■ HONG KONG
Jackie Chan fights piracy
Jackie Chan (成龍) is taking the fight against movie piracy to your home refrigerator. Two movie industry groups will issue 200,000 refrigerator magnets bearing Chan's image and an anti-piracy message to buyers of authentic DVDs in China. The message says: ``Thank you for purchasing legitimate DVDs. Your action determines the future of the film industry,'' Hollywood industry group MPA said in a statement on Tuesday. MPA is organizing the campaign with the China Film Copyright Protection Association.
Beef soup stunt sours
How many scoops of stewed beef can you pile onto a bowl of rice? Two video-savvy cooks who tried to find out could find themselves out of jobs after the beef bowl chain Yoshinoya suspended them for posting a clip of their experiment on YouTube. The three-minute clip, posted on Nov. 30, had been viewed almost 480,000 times on the video-sharing site as of Tuesday. It shows a man in a Yoshinoya uniform heap ladle after ladle of steaming stewed beef onto a bowl of rice. By the sixth scoop, the mound of stewed beef is twice as high as the porcelain bowl.
Santa tackles crime
More than 1,000 police officers wearing Santa hats have fanned out across Manila in time for the Christmas holidays -- traditionally the busiest period for thieves in the city. "We are wearing this to show the people that during this Christmas season our hearts and minds are on serving the ... people," Manila police officer Giovanni Valera said on Tuesday. Metropolitan Manila police chief Geary Barias said 1,000 officers and 700 police recruits have traded their blue caps for Santa hats while conducting more patrols of Manila's crime-ridden streets.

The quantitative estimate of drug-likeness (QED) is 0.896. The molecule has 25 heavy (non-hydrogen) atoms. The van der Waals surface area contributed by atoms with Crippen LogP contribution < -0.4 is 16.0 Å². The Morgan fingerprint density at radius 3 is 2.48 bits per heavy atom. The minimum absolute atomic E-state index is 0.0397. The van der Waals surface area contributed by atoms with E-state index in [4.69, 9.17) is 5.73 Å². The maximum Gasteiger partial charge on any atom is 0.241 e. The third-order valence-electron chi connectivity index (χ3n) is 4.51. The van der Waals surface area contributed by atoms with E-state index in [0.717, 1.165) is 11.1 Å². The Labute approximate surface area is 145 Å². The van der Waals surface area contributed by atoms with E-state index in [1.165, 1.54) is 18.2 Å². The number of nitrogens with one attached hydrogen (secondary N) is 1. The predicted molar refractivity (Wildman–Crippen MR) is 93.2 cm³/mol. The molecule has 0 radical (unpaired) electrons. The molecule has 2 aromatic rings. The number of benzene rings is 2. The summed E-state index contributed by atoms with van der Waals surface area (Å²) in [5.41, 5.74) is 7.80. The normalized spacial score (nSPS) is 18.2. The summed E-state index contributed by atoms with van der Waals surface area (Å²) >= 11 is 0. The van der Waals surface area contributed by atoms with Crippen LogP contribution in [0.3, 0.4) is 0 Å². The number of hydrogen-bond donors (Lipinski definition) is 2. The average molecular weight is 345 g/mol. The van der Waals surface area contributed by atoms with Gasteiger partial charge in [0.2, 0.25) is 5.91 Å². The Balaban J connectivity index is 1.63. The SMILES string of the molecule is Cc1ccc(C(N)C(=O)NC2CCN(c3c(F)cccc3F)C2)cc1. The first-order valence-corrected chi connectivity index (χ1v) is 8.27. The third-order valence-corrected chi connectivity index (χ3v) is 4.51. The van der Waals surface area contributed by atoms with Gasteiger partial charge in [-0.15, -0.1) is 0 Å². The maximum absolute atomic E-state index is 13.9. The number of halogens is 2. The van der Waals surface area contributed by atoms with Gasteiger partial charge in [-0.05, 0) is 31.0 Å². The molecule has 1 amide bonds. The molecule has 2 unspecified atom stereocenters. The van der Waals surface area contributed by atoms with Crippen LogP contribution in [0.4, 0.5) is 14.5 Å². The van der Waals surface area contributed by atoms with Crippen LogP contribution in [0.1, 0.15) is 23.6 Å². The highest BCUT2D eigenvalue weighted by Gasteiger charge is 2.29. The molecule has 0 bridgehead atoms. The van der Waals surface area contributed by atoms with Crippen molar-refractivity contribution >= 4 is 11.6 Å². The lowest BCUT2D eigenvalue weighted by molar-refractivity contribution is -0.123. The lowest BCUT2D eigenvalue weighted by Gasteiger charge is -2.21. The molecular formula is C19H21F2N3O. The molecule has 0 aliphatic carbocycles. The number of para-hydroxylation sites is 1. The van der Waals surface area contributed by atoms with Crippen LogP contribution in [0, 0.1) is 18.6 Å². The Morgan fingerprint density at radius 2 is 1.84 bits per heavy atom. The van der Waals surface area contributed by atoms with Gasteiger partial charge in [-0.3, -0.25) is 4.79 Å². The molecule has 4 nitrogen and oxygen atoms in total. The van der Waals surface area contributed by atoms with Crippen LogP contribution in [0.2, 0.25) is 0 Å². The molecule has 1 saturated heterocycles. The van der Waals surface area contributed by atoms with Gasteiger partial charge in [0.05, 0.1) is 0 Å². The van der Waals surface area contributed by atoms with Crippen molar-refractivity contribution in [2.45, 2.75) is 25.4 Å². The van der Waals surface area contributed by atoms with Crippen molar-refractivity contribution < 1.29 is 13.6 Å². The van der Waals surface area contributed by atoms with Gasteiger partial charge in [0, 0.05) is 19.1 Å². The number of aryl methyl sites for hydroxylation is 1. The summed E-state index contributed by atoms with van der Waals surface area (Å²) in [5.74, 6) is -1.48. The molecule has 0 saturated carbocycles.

Tweety Bird sues pirate
A court in Naples included the cartoon characters Tweety Bird, Mickey Mouse and Donald Duck in a summons as the damaged parties in a trial. The court summons cites "Titty, Paperino, Paperina, Topolino" -- the Italian names for the characters -- in the criminal trial of a Chinese man accused of counterfeiting products of Disney and Warner Bros instead of naming only the companies and their legal representatives, officials said. "Unfortunately they cannot show up, as they are residents of Disneyland," said Fiorenza Sorotto, vice president of Disney Co Italia. The summons will have to be rewritten, though this will probably delay the trial, Disney lawyer Cristina Ravelli said.
Rewards offered for tips
Police have been handing out leaflets in the Paris suburb hit by three nights of riots last week, promising hefty cash rewards for tip-offs about gunmen who opened fire on the security forces. The violence in Villiers le Bel left more than 120 police wounded, several dozen by lead shot fired from shotguns. The leaflet urges people to contact police anonymously via a toll-free number. "This is no longer just urban violence, this is guerilla warfare. We observed tactical movements on the youths' behalf to attract the police. This was anything but spontaneous," said Jean Espitalier, the police chief in charge of the investigation.
Dialing up a saint